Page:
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Hear from Christine Jardine

October 11, 2019 6:01 PM
Originally published by UK Liberal Democrats

Waiting for the outcome of the nomination count for Party President felt a wee bit like that scene from The Big Bang Theory where Sheldon explains about Schrodinger's Cat.

You know, where as long as the box is closed the cat is both dead and alive?

The relief when they cat was actually alive, and I was nominated, was huge!

Now of course is when the work really starts in listening to what you want from your new President, and whether I fit the bill.

Over the past few years I've had a chance to see the role of President close up. I have no illusions about how much work is involved, or what it will take to continue to build the wide movement we all want.

But I also know how important it is that the membership has a strong, clear, effective voice. A president who speaks for the members, but more importantly, one who listens to what they want and communicates that to the leadership.

We have a fantastic team at HQ with so many bright, capable people working to fulfil our vision for the party whether it's in campaigns, fundraising, policy or the press team.

I see the President's role there as facilitating what they do.

Not directing the operation, after all they are the ones with the expertise, but supporting and making sure that they have what they need from the party infrastructure.

The new chief executive will run the party day to day. I would be there to oversee.

Most of all I see the President as the link between the members, the staff, the parliamentarians and the public.

Communication is the key, both within the party and to the outside world.

If we are going to build a grassroots movement, we have to reach the voters and convince them that we have something to offer.

We have to create a movement, with a goal and an image that they believe in and want to be part of.

In the third decade of the 21st Century that will mean mass communication on TV, radio and online.

As president I think I will have the skills and the platform to convey our message there.

As the party grows we will increasingly be talking about a national message.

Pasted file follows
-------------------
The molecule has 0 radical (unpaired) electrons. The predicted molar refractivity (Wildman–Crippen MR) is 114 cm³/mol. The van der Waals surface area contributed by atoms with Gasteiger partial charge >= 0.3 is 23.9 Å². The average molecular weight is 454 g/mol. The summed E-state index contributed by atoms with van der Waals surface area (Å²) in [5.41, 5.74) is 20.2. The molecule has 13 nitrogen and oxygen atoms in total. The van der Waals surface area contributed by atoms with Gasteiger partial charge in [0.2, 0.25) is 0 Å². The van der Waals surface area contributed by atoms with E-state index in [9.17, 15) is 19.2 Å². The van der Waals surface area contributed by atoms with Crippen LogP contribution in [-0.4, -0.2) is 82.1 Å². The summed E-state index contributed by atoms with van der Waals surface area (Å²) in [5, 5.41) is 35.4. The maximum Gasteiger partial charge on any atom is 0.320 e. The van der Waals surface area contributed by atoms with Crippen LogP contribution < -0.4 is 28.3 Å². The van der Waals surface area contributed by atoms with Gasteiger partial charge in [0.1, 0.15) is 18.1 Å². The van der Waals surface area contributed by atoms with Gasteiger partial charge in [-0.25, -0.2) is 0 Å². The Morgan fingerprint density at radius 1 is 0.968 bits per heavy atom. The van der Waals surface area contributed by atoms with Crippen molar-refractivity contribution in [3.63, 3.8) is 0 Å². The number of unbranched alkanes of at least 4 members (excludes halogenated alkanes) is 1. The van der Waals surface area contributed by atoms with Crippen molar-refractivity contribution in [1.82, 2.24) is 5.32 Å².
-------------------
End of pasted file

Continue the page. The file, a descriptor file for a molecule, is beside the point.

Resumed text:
Talking to the country with one voice, as well as to our individual constituencies, both geographic and social.

We have to use that national exposure to add a new string to our bow. Or rather, return to a string we played well in the past.

There will always be an important role for our hugely successful door to door grassroots campaigning and delivering.

But in a General Election we can reach so many more people with an effective social media, TV and radio presence.

Take an average nightly regional or national new programme like Reporting Scotland. Six hundred thousand people watch it every night.

When I worked there, Jim Wallace and Charles Kennedy, who was President at the time, were on constantly. We won 15 seats in the Scottish Parliament and had 11 MPs in Scotland because the public heard what we had to say in an effective media message.

And it wasn't just in Scotland; it worked across the country when Simon was President, they used their existing platform and built a bigger profile as President.

That's what I want to do.

But as well as having a message, we have to make it an attractive proposition to be a member. We need to encourage the people who don't just want to do something good and make a contribution.

We need to convince people to see us as a long-term investment and something to be part of and get something from.

It's not just about a quick vote and move on. I want people to put down roots in this party.

I want to make them feel welcome. Make it clear that as members they have a President who will listen to what they say and make sure it gets to the people who need to hear it.

I want to be a President who listens and then gets it done.